The UK's County Tops

The UK's County Tops

The UK’s County Tops
Jonny Muir

The book is journalist-turned-teacher Jonny Muir’s logical follow-up to his 2009 travelogue Heights of Madness, which charted his 5,000-mile trip three years earlier in which he cycled the length of Britain summiting the highest point in 91 historic counties.

This Cicerone guide details each of the tops, with a suggested route, a couple of facts about the county’s famous sons and daughters and other ‘interesting facts’.

There is an Ordnance Survey 1:50,000 map extract, photos, route description, and incidental information about the county top and what the explorer might expect on his or her quest to stand on the highest point in the county – in short, everything you need to complete this unusual tick-list.

So who would want to visit places as diverse as Helvellyn, Kinder Scout and Boring Field? Well, the only Briton to summit the world’s 14 highest mountains, for one. In 2010, 8,000m mountaineer Alan Hinkes embarked on his own charity round of England’s 39 county tops, completing them in eight days.

Muir’s book covers a wider brief, detailing the UK’s tops, and it is notable that only one English peak, Scafell Pike, makes it into the top ten heights of UK county tops, the league table’s upper echelons being dominated by Scottish and Welsh hills, with County Down’s Slieve Donard muscling in not far behind at number 16.

There is, of course the thorny issue of what constitutes a county top. Muir uses the pre-1974 boundaries, but helpfully includes in his appendices the present-day authorities for those who really want to visit the ignominious 11m ‘height’ of East Mount in Kingston upon Hull.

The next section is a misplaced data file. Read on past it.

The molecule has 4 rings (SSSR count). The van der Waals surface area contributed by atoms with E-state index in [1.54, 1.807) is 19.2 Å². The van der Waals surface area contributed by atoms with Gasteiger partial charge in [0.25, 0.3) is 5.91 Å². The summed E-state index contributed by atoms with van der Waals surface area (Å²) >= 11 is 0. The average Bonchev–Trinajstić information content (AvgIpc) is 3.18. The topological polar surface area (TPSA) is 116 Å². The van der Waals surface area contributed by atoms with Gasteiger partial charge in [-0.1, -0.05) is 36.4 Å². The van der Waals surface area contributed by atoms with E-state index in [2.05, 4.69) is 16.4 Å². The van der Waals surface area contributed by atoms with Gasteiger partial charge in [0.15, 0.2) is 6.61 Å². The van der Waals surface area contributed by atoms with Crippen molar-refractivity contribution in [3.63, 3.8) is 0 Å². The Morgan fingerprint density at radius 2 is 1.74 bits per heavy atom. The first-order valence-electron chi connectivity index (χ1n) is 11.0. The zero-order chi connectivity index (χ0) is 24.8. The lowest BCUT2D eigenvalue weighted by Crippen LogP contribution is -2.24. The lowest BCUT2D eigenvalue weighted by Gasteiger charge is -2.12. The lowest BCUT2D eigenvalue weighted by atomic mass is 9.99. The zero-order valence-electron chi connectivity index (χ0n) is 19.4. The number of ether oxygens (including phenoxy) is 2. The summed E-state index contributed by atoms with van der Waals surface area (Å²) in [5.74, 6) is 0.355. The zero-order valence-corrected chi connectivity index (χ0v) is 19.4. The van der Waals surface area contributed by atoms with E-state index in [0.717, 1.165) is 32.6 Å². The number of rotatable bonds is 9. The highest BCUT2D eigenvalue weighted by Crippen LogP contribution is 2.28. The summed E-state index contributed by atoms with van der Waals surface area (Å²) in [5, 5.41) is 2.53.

Muir’s guidebook has some surprising gems of information. For instance, Carn Eighe in Ross and Cromarty may be the subject of ‘a test of endurance and one of the toughest county tops’, being 12km from the nearest road, but the most inaccessible is Kent’s Betsom’s Hill – which is in someone’s garden.

The least inspiring is probably a closely fought battle between Bushey Heath, Middlesex, a triangle of land next to traffic lights, the ascent of which means passing a car park and disused toilet block, and Boring Field, the honestly named 80m Huntingdonshire ‘peak’, with a 30-minute walk ending in ‘a gently sloping farmer’s field’. As Jonny Muir says: ‘The clue is in the name’.

One of the most isolated hills is Lincolnshire’s Normanby Top, more than 60km from its nearest marilyn neighbour.

Jonny Muir on one of the more inspiring tops, Brown Willy

Jonny Muir on one of the more inspiring tops, Brown Willy

Lancashire once boasted the Old Man of Coniston as its crowning height, but now has to settle for a grassy lump on the ridge between Gragareth and Great Coum, though it is possible the Old Man was an imposter and that actually nearby Swirl How was higher all along. Call for the hill sleuths, cries Muir.

There is a huge variety in the UK’s county tops and Muir doesn’t always choose the obvious route. His suggestion for Scafell Pike, for example, is not the slog up the shortest route from Wasdale Head, but a longer expedition from Great Langdale, taking in the summit of Bowfell en route.

He chooses to leave the crowds behind on his way up Ben Nevis and take to the Carn Mòr Dearg Arête, joining the throngs for the zigzags descent.

The UK’s County Tops is a fascinating little book, and anyone wanting to baffle workmates with a tick-list project could well take up the challenge of visiting them all. Unless the walker takes to his or her bike, expect a rather large fuel bill on the trip from Brown Willy to Ronas Hill on Shetland. Then there’s the ferry costs for Arran, the Northern Isles and, more substantially, Northern Ireland for the assault on its six summits.

The UK's County Tops 'a fascinating little book'

The UK's County Tops 'a fascinating little book'

Or, of course, you could just cherry pick the ones closest to you. As Muir says, everyone has a county top on their doorstep, though the step in places like Sutherland and Ross and Cromarty is a big one.

There is little fault to find in the guidebook, though I would argue against the sporting bias in some of the famous native and interesting facts boxes. Is the victory of rugby union club Northampton Saints over Munster that interesting? Not to me.

But there is plenty to interest and surprise in The UK’s County Tops and, for those who fancy a quirky challenge over the next few years, material for many a day out.

The UK’s County Tops by Jonny Muir is published by Cicerone at £14.95 and is available from outdoors retailers and booksellers and via Cicerone’s website.